Beginners Guide To Carb Counting

There are a lot of different types of diets from which to choose for people in Massachusetts. Some diets are for people with special dietary needs and others are for those trying to lose weight. It can be pretty confusing for beginners and those who have never seriously tried to eat healthier. One of the more popular weight loss diets that people are turning to is a low carb diet, such as the Keto diet. That type of diet requires carb counting. This guide can help determine if it’s right for you.

It’s all about balancing macronutrients.

Instead of thinking calories, think protein, fat and carbohydrates. Those are the three macronutrient groups. Traditional diets get approximately 45 to 65% of the calories from carbohydrates, where the keto and low carb diets can be as low as only 10% from carbohydrates—carbs. It uses carbohydrate restriction to train the body to burn fat. There are two types of carbohydrates, simple and complex. Simple carbs include things like sugar, which digests quickly and enters the bloodstream rapidly. Complex carbs take longer to digest. Most don’t contain added sugar and are higher in fiber, which also slows how quickly the sugar enters the bloodstream, so it doesn’t spike, leaving you feeling fuller.

You need some carbs in your diet.

It still requires cutting calories if you want to lose weight, but it’s all about how you cut those calories. To lose weight, a person who normally eats 2,000 calories a day would cut that calorie count to 1500. To make up that 1500 calories, a low carb diet would get 25% from carbs or 375 calories based on a 1500 calorie diet, with 40% from fat and 35% from protein. The conversion is approximately 50 carbs to every 200 calories of carbohydrate food, so if you consume approximately 88 grams of carbs a day, you’ll be cutting down to 375 calories in carbs.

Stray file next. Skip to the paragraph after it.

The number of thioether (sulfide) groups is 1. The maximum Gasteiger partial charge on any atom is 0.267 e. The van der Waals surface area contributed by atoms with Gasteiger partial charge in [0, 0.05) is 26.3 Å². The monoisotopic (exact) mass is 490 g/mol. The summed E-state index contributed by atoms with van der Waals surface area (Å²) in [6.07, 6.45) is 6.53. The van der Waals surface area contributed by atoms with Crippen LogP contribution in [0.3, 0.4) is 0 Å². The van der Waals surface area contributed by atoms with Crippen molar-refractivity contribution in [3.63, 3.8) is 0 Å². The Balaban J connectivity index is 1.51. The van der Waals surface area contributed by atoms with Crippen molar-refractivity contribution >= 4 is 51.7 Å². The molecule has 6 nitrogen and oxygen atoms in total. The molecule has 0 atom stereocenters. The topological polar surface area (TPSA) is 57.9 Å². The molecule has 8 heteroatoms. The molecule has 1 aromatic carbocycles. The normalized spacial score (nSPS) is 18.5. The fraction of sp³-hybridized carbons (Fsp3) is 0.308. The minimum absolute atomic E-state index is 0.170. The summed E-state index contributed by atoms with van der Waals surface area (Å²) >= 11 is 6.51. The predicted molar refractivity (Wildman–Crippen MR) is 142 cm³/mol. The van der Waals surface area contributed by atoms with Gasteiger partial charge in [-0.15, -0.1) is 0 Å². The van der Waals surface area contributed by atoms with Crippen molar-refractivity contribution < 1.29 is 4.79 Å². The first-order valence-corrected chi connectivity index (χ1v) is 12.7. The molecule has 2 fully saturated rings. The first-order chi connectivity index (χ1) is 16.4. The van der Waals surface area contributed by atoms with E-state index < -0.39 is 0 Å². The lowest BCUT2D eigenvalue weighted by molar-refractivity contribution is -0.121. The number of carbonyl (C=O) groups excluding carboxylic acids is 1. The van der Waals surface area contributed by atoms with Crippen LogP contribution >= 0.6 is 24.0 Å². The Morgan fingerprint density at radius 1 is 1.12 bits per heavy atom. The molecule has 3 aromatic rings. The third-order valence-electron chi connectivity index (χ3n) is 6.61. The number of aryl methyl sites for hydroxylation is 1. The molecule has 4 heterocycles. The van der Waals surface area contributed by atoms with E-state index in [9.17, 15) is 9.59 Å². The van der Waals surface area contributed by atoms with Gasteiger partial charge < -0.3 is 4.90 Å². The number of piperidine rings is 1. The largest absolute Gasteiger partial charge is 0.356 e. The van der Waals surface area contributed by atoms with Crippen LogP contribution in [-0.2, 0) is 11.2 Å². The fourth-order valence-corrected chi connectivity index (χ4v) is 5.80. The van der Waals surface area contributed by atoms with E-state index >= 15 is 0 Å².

It’s all about avoiding simple sugars.

Fruits and vegetables are carbs, but low calorie carbohydrates. It takes almost 12 cups of broccoli, 26 cups of celery or almost 54 cups of fresh spinach to make up the 88 gram count. Now consider sugary treats like Starbucks specialty drinks, which are high in carbs. There are 63 grams of carbs in a peppermint mocha, almost 40 grams of carbs in a can of Coca-Cola and an ounce of jellybeans, which is basically flavored sugar, contains about 28 grams of carbs. Even some vegetables can be higher in carbs, like peas, which contain 21 grams of carbs per cup.

  • After looking at the carb content of most foods, you can tell that eating healthy foods can keep that count lower, although quinoa, beets, sweet potatoes, bananas and butternut squash are examples of high carb healthy foods.
  • Read labels carefully if you’re consuming packaged foods. They tell how many grams of carbs per serving. Pay close attention to the number of servings in each package. It’s often smaller than you think.
  • If you’re trying to create a low carb diet, realize that each person will have a different daily intake amount based on their activity level, gender, age, weight and goals.
  • At Pro Weight Loss, we can provide a custom, science-based diet to take the guesswork out of weight loss. We can help you start on the road to a new, healthier you. It starts by making a phone call.

For more information, contact us today at ProWeightLoss